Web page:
A Camel through the Eye of a Needle
To illustrate Jesus' saying.
by Gill O'Neill
Suitable for Key Stage 2
To illustrate Jesus' saying that it is easier for a camel to pass through the eye of a needle than for a rich person to enter the kingdom of heaven.
Preparation and materials
- You will need three PE hoops of different sizes, and a needle threaded with cotton, preferably out of sight of the children.
- Begin the assembly by asking for two volunteers to come and hold the largest hoop for you. They should hold the hoop so that it is vertical, and about 50 cm from the floor.
Now ask for a volunteer who thinks they can pass through the hoop. You could choose several different children, starting with a smaller child and ending with someone taller.
After the last child has climbed through the largest hoop ask them if it was easy. Hopefully they will say yes.
- Now ask the same child or children if they can do it again. Change the large hoop for the middle-sized hoop, and let them climb through. You could encourage the children in the audience to applaud.
Again ask the children if that was easy.
- Change this hoop for the smallest version - you can make a fuss as you hold up the hoop, as if you were a magician's assistant. The audience may be encouraged to gasp!
Ask the children to get through this hoop as best they can. On completion again encourage the audience to clap and ask the children to return to their seats.
Put the hoops down, but keep the two volunteer hoop holders at the front.
- Next, ask the assembled children if there is anyone who can do a convincing impression of a camel. Choose someone who you think will be confident, and ask them to join you at the front. As the child starts their impression, ask him/her to demonstrate the following to the audience:
Camels have big eyes,
and long fluttery eyelashes,
and a hump.
- Ask the two volunteers to hold up the largest hoop again. Now ask the 'camel' to climb through each hoop in turn (preferably in character). The smallest hoop may cause difficulties.
- Finally take out your needle and hold it up to the audience. Slowly pull out the strand of cotton, and attempt to look through the eye.
Explain to the 'camel' that as it is so clever, perhaps it could try to go through the eye of the needle. Your two volunteers could hold the needle low for the camel to climb over, and up high for the camel to go under; 'The camel can go over it. It can go under it. But no, it can't go through it!' (Many of the children may recognize this line as being similar to 'Going on a Bear Hunt'.)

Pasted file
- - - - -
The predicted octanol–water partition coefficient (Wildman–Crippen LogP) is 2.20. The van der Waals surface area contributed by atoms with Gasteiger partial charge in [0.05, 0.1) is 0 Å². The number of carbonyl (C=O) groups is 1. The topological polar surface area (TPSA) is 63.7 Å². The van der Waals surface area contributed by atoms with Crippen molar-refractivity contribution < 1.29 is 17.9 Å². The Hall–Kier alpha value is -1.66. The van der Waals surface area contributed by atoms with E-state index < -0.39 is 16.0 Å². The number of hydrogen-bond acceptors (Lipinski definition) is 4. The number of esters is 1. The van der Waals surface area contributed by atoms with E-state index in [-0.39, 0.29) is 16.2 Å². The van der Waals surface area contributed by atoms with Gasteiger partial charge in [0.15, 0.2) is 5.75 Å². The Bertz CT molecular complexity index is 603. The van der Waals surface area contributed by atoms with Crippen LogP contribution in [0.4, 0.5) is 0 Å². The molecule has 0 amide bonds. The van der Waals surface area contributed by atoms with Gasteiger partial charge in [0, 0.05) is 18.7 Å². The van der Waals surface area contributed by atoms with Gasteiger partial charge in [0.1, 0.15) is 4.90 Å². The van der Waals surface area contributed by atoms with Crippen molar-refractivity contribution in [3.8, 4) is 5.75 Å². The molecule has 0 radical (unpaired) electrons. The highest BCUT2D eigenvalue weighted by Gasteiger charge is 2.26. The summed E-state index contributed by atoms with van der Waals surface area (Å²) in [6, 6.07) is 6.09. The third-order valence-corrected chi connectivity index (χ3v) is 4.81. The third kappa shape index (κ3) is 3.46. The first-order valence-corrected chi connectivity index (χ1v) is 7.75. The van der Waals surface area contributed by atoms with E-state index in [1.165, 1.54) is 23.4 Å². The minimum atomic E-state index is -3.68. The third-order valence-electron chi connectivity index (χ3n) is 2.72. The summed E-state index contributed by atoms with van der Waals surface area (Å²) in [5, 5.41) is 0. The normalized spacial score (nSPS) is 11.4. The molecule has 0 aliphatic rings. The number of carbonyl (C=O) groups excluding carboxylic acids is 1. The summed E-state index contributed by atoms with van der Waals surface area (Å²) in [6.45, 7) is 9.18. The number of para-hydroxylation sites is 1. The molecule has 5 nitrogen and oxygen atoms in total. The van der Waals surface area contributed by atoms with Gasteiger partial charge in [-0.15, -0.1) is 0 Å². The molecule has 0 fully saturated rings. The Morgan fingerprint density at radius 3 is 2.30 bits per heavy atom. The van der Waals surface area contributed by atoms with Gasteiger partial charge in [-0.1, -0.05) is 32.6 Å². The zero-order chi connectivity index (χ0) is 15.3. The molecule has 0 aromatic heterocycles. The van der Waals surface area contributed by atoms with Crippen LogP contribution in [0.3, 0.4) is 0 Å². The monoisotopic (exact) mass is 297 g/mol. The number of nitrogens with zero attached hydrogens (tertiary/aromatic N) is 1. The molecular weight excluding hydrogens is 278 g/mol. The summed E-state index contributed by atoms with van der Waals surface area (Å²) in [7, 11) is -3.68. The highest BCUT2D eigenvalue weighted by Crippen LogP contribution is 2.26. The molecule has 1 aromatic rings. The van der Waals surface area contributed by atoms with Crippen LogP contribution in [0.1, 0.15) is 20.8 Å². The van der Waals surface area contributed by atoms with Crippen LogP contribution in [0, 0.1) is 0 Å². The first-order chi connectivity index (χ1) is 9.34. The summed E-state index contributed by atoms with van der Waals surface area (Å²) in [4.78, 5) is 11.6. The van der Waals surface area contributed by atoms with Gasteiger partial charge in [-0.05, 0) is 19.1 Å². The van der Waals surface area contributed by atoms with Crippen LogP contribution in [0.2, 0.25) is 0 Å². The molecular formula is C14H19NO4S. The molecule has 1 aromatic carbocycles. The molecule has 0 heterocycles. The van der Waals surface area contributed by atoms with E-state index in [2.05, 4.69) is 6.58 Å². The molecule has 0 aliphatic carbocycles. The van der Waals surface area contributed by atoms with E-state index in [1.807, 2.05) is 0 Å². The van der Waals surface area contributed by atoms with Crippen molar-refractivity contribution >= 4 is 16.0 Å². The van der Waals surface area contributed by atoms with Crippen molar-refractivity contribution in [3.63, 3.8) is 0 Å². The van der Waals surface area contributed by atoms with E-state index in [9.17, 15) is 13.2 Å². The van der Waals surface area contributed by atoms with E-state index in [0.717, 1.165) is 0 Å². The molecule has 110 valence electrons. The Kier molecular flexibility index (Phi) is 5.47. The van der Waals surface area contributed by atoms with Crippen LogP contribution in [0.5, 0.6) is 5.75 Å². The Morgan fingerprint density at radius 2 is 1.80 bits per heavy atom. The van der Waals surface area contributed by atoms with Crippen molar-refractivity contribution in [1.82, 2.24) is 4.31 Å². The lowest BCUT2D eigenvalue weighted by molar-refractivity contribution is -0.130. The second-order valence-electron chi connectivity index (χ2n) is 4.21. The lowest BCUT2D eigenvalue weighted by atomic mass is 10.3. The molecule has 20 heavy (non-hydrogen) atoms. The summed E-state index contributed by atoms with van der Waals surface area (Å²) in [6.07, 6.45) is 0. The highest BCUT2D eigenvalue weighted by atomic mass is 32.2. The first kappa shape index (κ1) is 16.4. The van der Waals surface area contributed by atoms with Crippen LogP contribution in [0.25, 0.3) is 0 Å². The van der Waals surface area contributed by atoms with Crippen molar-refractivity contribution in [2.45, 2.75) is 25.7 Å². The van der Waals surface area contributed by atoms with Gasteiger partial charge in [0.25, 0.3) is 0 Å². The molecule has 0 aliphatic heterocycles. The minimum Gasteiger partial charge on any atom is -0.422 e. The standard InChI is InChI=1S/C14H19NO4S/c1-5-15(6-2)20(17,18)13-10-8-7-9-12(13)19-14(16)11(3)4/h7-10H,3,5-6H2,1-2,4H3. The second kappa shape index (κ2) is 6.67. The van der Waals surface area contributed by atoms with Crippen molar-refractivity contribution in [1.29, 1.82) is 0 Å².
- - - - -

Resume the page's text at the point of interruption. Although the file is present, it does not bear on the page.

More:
- Now read Luke 18.18-27 from a children's Bible (or use the Good News Bible version below).
A Jewish leader asked Jesus, 'Good Teacher, what must I do to receive eternal life?'
'Why do you call me good?' Jesus asked him. 'No one is good except God alone. You know the commandments: Do not commit adultery; do not commit murder; do not steal; do not accuse anyone falsely; respect your father and your mother.'
The man replied, 'Ever since I was young, I have obeyed all these commandments.'
When Jesus heard this, he said to him, 'There is still one more thing you need to do. Sell all you have and give the money to the poor, and you will have riches in heaven; then come to me and follow me.' But when the man heard this, he became very sad, because he was very rich.
Jesus saw that he was sad and said, 'How hard it is for rich people to enter the Kingdom of God! It is much harder for a rich person to enter the Kingdom of God than for a camel to go through the eye of a needle.'
The people who heard him asked, 'Who, then, can be saved?'
Jesus answered, 'What is impossible for man is possible for God.'
Conclude that what often happens is that people get so caught up with the things they own, and in striving for more things, that they forget what is truly important about being a good person.
- You could also point out that some people who study the Bible think that Jesus was talking about a gate in the Jerusalem city wall, which was small and called 'the eye of the needle'. Rich people and their camels would only fit through if they took all their valuable possessions off the camel first.
Time for reflection
You could light a candle for the children to focus on. Ask the children to think about the following:
Think of a time when you were so pleased with the things you have, perhaps birthday presents, sweets or pocket money, but forgot to share.
Think of a time when you were so busy thinking about winning a game, you didn't notice someone hurting.
Think about a time when you were so busy with lots of friends, you didn't notice someone feeling lonely.
Help us, Lord, to think of others, not only ourselves.
May we offer our help and friendship, and learn to share with others.
Help us to see that by sharing and caring we make not only others,
but also ourselves, feel so much happier.
'Thank you Lord for this new day' (Come and Praise, 32)
Scriptures quoted from the Good News Bible published by The Bible Societies/HarperCollins Publishers Ltd UK © American Bible Society, 1966, 1971, 1976, 1992.